Toronto: Virtual reality may predict both the behaviour of sex offenders and the effectiveness of therapies they have undergone, a study shows.
Applications of virtual reality in mental health, particularly for the assessment and treatment of anxiety disorders, date back to some 15 years.
But it is only since 2006 that Quebec-based Philippe-Pinel Institute has used it in forensic psychiatry to assess the profile of sexual offenders and the risks they pose.
"It is currently impossible to define the circumstances in which patients will - or will not - contain their aggressive impulses following therapy or treatment or prevent themselves reoffending," said Massil Benbouriche from the University of Montreal's School of Criminology in Canada.
"By testing research protocols that can be applied using virtual reality, we are able to help validate theories that could explain why offenders act on their impulses," added Benbouriche who coordinates the virtual reality lab at the Philippe-Pinel Institute.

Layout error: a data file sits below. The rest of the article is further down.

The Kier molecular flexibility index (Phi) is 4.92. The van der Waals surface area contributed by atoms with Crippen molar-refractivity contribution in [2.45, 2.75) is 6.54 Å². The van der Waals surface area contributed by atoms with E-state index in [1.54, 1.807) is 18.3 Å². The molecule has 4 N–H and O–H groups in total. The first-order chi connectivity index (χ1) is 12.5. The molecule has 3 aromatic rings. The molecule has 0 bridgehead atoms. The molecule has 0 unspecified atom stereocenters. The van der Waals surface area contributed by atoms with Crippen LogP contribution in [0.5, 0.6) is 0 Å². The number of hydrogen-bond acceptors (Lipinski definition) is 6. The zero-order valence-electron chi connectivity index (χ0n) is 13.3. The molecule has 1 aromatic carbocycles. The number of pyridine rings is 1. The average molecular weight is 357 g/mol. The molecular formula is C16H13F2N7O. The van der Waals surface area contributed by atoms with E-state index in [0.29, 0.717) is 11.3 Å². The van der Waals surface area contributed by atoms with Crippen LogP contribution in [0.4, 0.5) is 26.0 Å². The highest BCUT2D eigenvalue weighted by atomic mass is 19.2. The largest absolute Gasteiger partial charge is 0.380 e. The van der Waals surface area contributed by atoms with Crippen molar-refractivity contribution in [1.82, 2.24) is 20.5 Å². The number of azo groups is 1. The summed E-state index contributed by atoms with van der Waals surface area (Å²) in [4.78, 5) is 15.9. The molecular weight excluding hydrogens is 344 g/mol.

'Penile plethysmography' had been the only way to determine the sexual preferences of sexual offenders.
It involves placing a ring around a man's penis to measure changes in circumference caused by visual or auditory stimuli presented to the individual.
But the method is not without flaws.
"The person can have control and blur the results by not looking at the images," Benbouriche said.
However, a protocol was recently developed combining the penile ring with a visual scanning test using stimuli presented by a computer to measure the period of gaze on images.
"Now, by combining these methods with virtual reality, we can assess what the individuals feel from their own perspective not a third party's," he added.
The technology also has the advantage of being able to create stimuli according to some characteristics of each evaluated offender and in environments such as a bar or private bedroom, the study concluded.